Exploring the roots of an anime column
Ever since the newspaper you're now reading tweaked its front page design and put the smiling mugs of all columnists -- including yours truly -- front and center for everyone to see, I've been hearing quite a bit about it from people who know me.
"Hey, Jason!" they usually say. " I saw you in the paper! Great column! I have no idea what you're talking about, but, umm ... great column!"
So to mark the column's second anniversary this week, and to allow me to get back into the groove of writing after being knocked loopy with illness over parts of two weeks, I offer this "frequently asked questions" roundup for Cel Shaded newcomers ... and perhaps some trivia for regular readers, to boot:
Question: What is Cel Shaded?
Answer: It's a column devoted to exploring various aspects of the anime and manga pop culture phenomenon -- from what's going on with the anime and manga itself, to the fans who enjoy it, to the way it's influencing other parts of pop culture. I'm usually the ringmaster of this circus, although my tag-team partner in fandom, Wilma Jandoc, chimes in every now and then.
Q: OK ... so what's this "anime" and "manga"?
A: Anime (pronounced "AHH-nee-meh"), for the most part, are animated TV series and movies with origins in Japan; manga (pronounced "MAHN-gah") are Japanese comic books. That's the easiest, most technically correct answer.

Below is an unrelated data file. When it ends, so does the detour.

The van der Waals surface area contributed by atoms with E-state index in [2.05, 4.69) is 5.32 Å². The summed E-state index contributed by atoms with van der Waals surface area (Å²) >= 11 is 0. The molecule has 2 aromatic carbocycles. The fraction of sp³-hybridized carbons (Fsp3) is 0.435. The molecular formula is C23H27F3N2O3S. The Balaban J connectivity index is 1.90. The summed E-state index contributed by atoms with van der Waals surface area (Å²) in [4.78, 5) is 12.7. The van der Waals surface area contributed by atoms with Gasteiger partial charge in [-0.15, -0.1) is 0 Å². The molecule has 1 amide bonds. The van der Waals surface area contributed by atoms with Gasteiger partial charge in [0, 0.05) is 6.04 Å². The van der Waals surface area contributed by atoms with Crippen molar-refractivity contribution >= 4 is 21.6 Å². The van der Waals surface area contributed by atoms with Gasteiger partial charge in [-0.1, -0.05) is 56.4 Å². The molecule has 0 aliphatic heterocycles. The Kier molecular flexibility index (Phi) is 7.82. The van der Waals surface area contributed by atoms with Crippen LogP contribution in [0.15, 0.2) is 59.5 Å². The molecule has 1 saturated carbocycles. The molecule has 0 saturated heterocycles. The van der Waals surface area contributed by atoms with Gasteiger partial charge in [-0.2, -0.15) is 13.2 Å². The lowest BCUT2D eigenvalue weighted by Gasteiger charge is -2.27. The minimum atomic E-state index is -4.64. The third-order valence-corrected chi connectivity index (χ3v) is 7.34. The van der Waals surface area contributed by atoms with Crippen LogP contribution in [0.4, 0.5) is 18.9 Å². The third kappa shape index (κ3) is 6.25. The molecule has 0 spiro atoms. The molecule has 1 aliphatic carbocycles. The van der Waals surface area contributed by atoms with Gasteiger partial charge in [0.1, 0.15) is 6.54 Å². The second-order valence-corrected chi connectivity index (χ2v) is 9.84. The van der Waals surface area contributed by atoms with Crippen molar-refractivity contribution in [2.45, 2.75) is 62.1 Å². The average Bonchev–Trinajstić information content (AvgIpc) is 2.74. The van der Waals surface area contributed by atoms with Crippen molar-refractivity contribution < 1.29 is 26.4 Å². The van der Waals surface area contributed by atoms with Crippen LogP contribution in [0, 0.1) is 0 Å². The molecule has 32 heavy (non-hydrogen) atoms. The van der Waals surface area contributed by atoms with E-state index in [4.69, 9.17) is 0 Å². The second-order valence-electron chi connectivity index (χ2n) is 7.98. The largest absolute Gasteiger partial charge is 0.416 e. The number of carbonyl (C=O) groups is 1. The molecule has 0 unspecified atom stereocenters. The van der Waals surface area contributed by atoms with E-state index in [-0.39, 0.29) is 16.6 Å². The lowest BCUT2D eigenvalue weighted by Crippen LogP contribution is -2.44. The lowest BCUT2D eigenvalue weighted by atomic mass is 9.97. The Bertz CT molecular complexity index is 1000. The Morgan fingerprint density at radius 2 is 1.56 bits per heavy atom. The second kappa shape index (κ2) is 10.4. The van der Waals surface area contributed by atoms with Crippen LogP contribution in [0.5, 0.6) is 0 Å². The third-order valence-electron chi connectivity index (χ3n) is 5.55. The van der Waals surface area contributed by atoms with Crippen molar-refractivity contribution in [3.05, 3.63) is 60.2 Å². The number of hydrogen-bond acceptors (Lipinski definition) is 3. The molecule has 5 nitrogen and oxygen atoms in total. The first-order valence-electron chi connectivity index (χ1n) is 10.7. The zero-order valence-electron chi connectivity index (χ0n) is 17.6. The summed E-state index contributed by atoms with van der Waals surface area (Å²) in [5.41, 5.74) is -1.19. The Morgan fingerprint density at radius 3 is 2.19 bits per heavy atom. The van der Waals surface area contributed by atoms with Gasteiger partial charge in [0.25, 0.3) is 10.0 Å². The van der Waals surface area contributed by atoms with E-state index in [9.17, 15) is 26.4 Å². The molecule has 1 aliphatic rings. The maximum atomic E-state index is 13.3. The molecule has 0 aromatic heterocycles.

What's muddied the waters in recent years, however, is the growing number of anime and manga with American origins that have heavy Japanese influences -- the "Matrix" animated spin-off "Animatrix" and Spike TV's "Afro Samurai," for instance, and the booming market for OEL (original English language) or global manga like the online Web comic "Megatokyo" and Tokyopop's "Dramacon."
Q: Why call your column "Cel Shaded"?
A: The term technically refers to an art style in video games where characters look more like cartoon characters than computer-generated characters. Since this column is all about drawings and animated characters, I just thought it would be a perfect fit.
Q: What is that you're holding/wearing in your mug shot, anyway?
A: The hat -- cat ears, with two eyes on the front -- is the same hat Dejiko wears in the various "Di Gi Charat" anime and manga, while the stuffed doll is of a Moogle from the Nintendo Gamecube game "Final Fantasy: Crystal Chronicles." Consider it my form of casual cosplay (costume play) ... plus it adds a sense of fun to the column. And having fun is what life is all about, right?
Meeting roll call
» MangaBento: Remaining meetings this month for this group of anime- and manga-inspired artists are 1 to 4 p.m. Saturday and June 24 at the Academy Art Center, 1111 Victoria St. Check with the guard at the front desk for the exact room. For information, visit mangabento. googlepages.com ...
Cel Shaded, a look at the world of Japanese anime and manga, appears every Monday. Reach Jason S. Yadao